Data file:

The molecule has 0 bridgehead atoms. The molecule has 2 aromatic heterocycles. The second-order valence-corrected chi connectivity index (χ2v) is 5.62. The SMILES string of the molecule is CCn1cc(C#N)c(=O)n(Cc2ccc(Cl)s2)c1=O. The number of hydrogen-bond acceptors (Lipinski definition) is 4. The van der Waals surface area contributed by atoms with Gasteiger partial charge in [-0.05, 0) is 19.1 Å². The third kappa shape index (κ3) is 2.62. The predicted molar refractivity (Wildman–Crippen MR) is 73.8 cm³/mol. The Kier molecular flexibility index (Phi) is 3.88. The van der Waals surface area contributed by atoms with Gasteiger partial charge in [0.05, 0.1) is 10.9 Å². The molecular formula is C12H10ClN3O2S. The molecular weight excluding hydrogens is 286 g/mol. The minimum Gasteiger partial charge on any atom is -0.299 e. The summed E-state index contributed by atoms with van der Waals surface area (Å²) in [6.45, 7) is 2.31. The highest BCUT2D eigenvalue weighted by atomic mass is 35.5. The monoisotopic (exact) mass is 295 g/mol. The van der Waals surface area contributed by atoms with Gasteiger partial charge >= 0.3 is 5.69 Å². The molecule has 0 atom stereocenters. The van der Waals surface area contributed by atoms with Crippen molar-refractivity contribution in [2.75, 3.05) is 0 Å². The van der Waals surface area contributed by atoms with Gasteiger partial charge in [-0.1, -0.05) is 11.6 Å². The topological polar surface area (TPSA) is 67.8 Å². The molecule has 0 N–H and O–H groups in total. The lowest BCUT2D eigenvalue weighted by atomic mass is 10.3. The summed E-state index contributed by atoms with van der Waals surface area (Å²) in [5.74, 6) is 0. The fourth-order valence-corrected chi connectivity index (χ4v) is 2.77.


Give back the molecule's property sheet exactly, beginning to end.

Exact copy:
The molecule has 0 bridgehead atoms. The molecule has 2 aromatic heterocycles. The second-order valence-corrected chi connectivity index (χ2v) is 5.62. The SMILES string of the molecule is CCn1cc(C#N)c(=O)n(Cc2ccc(Cl)s2)c1=O. The number of hydrogen-bond acceptors (Lipinski definition) is 4. The van der Waals surface area contributed by atoms with Gasteiger partial charge in [-0.05, 0) is 19.1 Å². The third kappa shape index (κ3) is 2.62. The predicted molar refractivity (Wildman–Crippen MR) is 73.8 cm³/mol. The Kier molecular flexibility index (Phi) is 3.88. The van der Waals surface area contributed by atoms with Gasteiger partial charge in [0.05, 0.1) is 10.9 Å². The molecular formula is C12H10ClN3O2S. The molecular weight excluding hydrogens is 286 g/mol. The minimum Gasteiger partial charge on any atom is -0.299 e. The summed E-state index contributed by atoms with van der Waals surface area (Å²) in [6.45, 7) is 2.31. The highest BCUT2D eigenvalue weighted by atomic mass is 35.5. The monoisotopic (exact) mass is 295 g/mol. The van der Waals surface area contributed by atoms with Gasteiger partial charge >= 0.3 is 5.69 Å². The molecule has 0 atom stereocenters. The van der Waals surface area contributed by atoms with Crippen molar-refractivity contribution in [2.75, 3.05) is 0 Å². The van der Waals surface area contributed by atoms with Gasteiger partial charge in [-0.1, -0.05) is 11.6 Å². The topological polar surface area (TPSA) is 67.8 Å². The molecule has 0 N–H and O–H groups in total. The lowest BCUT2D eigenvalue weighted by atomic mass is 10.3. The summed E-state index contributed by atoms with van der Waals surface area (Å²) in [5.74, 6) is 0. The fourth-order valence-corrected chi connectivity index (χ4v) is 2.77.